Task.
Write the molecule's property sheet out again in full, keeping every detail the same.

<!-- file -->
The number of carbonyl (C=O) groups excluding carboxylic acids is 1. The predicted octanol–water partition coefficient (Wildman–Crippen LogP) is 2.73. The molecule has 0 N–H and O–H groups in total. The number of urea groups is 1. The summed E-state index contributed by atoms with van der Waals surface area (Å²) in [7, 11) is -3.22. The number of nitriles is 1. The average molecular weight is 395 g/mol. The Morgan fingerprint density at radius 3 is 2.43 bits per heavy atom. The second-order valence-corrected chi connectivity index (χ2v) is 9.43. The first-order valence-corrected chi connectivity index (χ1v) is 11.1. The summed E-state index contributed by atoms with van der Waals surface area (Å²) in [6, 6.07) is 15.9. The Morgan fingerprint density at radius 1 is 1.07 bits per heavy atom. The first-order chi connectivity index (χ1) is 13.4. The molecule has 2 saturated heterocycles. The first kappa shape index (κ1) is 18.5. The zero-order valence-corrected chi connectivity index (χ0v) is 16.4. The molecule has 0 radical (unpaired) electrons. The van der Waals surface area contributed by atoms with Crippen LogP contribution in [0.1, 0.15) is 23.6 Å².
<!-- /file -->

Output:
The number of carbonyl (C=O) groups excluding carboxylic acids is 1. The predicted octanol–water partition coefficient (Wildman–Crippen LogP) is 2.73. The molecule has 0 N–H and O–H groups in total. The number of urea groups is 1. The summed E-state index contributed by atoms with van der Waals surface area (Å²) in [7, 11) is -3.22. The number of nitriles is 1. The average molecular weight is 395 g/mol. The Morgan fingerprint density at radius 3 is 2.43 bits per heavy atom. The second-order valence-corrected chi connectivity index (χ2v) is 9.43. The first-order valence-corrected chi connectivity index (χ1v) is 11.1. The summed E-state index contributed by atoms with van der Waals surface area (Å²) in [6, 6.07) is 15.9. The Morgan fingerprint density at radius 1 is 1.07 bits per heavy atom. The first-order chi connectivity index (χ1) is 13.4. The molecule has 2 saturated heterocycles. The first kappa shape index (κ1) is 18.5. The zero-order valence-corrected chi connectivity index (χ0v) is 16.4. The molecule has 0 radical (unpaired) electrons. The van der Waals surface area contributed by atoms with Crippen LogP contribution in [0.1, 0.15) is 23.6 Å².